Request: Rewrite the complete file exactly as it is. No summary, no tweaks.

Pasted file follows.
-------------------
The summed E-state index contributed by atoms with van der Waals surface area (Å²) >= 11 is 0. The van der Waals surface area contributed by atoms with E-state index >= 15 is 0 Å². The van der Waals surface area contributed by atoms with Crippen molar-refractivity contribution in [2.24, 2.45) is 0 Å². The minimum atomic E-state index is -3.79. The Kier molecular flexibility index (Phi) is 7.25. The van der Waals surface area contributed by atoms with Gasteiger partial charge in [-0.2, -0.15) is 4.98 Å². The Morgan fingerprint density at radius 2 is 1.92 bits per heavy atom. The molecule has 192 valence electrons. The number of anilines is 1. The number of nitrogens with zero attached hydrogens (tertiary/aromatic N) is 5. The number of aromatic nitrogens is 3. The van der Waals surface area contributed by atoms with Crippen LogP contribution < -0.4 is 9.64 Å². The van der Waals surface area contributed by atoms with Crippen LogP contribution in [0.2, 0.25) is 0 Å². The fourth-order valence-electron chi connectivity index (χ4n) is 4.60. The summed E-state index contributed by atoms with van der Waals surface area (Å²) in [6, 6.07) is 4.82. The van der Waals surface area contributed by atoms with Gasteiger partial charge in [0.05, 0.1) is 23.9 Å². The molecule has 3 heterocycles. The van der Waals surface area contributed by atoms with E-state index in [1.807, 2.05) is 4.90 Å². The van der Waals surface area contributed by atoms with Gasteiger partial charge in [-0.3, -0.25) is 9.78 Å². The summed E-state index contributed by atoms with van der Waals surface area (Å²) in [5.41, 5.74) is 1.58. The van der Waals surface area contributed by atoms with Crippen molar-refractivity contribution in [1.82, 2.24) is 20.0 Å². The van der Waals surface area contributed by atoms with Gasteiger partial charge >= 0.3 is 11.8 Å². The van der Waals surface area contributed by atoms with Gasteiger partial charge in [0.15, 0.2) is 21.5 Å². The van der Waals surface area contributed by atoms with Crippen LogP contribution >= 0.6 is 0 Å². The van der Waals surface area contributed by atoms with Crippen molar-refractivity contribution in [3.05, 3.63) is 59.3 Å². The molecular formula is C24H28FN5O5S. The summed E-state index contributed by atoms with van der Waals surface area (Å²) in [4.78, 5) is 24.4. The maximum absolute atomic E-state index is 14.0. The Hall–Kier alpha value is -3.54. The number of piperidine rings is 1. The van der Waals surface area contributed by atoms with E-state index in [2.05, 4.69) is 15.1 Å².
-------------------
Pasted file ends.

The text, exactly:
The summed E-state index contributed by atoms with van der Waals surface area (Å²) >= 11 is 0. The van der Waals surface area contributed by atoms with E-state index >= 15 is 0 Å². The van der Waals surface area contributed by atoms with Crippen molar-refractivity contribution in [2.24, 2.45) is 0 Å². The minimum atomic E-state index is -3.79. The Kier molecular flexibility index (Phi) is 7.25. The van der Waals surface area contributed by atoms with Gasteiger partial charge in [-0.2, -0.15) is 4.98 Å². The Morgan fingerprint density at radius 2 is 1.92 bits per heavy atom. The molecule has 192 valence electrons. The number of anilines is 1. The number of nitrogens with zero attached hydrogens (tertiary/aromatic N) is 5. The number of aromatic nitrogens is 3. The van der Waals surface area contributed by atoms with Crippen LogP contribution < -0.4 is 9.64 Å². The van der Waals surface area contributed by atoms with Crippen LogP contribution in [0.2, 0.25) is 0 Å². The fourth-order valence-electron chi connectivity index (χ4n) is 4.60. The summed E-state index contributed by atoms with van der Waals surface area (Å²) in [6, 6.07) is 4.82. The van der Waals surface area contributed by atoms with Gasteiger partial charge in [0.05, 0.1) is 23.9 Å². The molecule has 3 heterocycles. The van der Waals surface area contributed by atoms with E-state index in [1.807, 2.05) is 4.90 Å². The van der Waals surface area contributed by atoms with Gasteiger partial charge in [-0.3, -0.25) is 9.78 Å². The summed E-state index contributed by atoms with van der Waals surface area (Å²) in [5.41, 5.74) is 1.58. The van der Waals surface area contributed by atoms with Crippen molar-refractivity contribution in [1.82, 2.24) is 20.0 Å². The van der Waals surface area contributed by atoms with Gasteiger partial charge >= 0.3 is 11.8 Å². The van der Waals surface area contributed by atoms with Gasteiger partial charge in [0.15, 0.2) is 21.5 Å². The van der Waals surface area contributed by atoms with Crippen LogP contribution >= 0.6 is 0 Å². The van der Waals surface area contributed by atoms with Crippen molar-refractivity contribution in [3.05, 3.63) is 59.3 Å². The molecular formula is C24H28FN5O5S. The summed E-state index contributed by atoms with van der Waals surface area (Å²) in [4.78, 5) is 24.4. The maximum absolute atomic E-state index is 14.0. The Hall–Kier alpha value is -3.54. The number of piperidine rings is 1. The van der Waals surface area contributed by atoms with E-state index in [2.05, 4.69) is 15.1 Å².